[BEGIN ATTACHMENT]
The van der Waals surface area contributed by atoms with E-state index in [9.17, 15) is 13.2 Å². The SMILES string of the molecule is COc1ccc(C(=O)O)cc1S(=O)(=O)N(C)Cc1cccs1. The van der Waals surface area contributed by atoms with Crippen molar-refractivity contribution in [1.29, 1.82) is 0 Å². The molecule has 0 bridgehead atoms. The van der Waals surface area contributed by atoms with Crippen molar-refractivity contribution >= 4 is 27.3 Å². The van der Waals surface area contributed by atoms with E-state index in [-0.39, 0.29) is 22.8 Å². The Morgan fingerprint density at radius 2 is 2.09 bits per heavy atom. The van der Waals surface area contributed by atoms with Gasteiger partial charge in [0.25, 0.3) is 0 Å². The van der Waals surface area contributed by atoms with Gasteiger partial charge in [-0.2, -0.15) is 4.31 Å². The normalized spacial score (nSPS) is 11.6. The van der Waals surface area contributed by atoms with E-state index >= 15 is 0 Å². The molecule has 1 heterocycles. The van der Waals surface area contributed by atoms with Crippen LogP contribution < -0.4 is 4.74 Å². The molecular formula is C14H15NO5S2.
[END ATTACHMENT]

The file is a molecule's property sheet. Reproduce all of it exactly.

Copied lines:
The van der Waals surface area contributed by atoms with E-state index in [9.17, 15) is 13.2 Å². The SMILES string of the molecule is COc1ccc(C(=O)O)cc1S(=O)(=O)N(C)Cc1cccs1. The van der Waals surface area contributed by atoms with Crippen molar-refractivity contribution in [1.29, 1.82) is 0 Å². The molecule has 0 bridgehead atoms. The van der Waals surface area contributed by atoms with Crippen molar-refractivity contribution >= 4 is 27.3 Å². The van der Waals surface area contributed by atoms with E-state index in [-0.39, 0.29) is 22.8 Å². The Morgan fingerprint density at radius 2 is 2.09 bits per heavy atom. The van der Waals surface area contributed by atoms with Gasteiger partial charge in [0.25, 0.3) is 0 Å². The van der Waals surface area contributed by atoms with Gasteiger partial charge in [-0.2, -0.15) is 4.31 Å². The normalized spacial score (nSPS) is 11.6. The van der Waals surface area contributed by atoms with E-state index >= 15 is 0 Å². The molecule has 1 heterocycles. The van der Waals surface area contributed by atoms with Crippen LogP contribution < -0.4 is 4.74 Å². The molecular formula is C14H15NO5S2.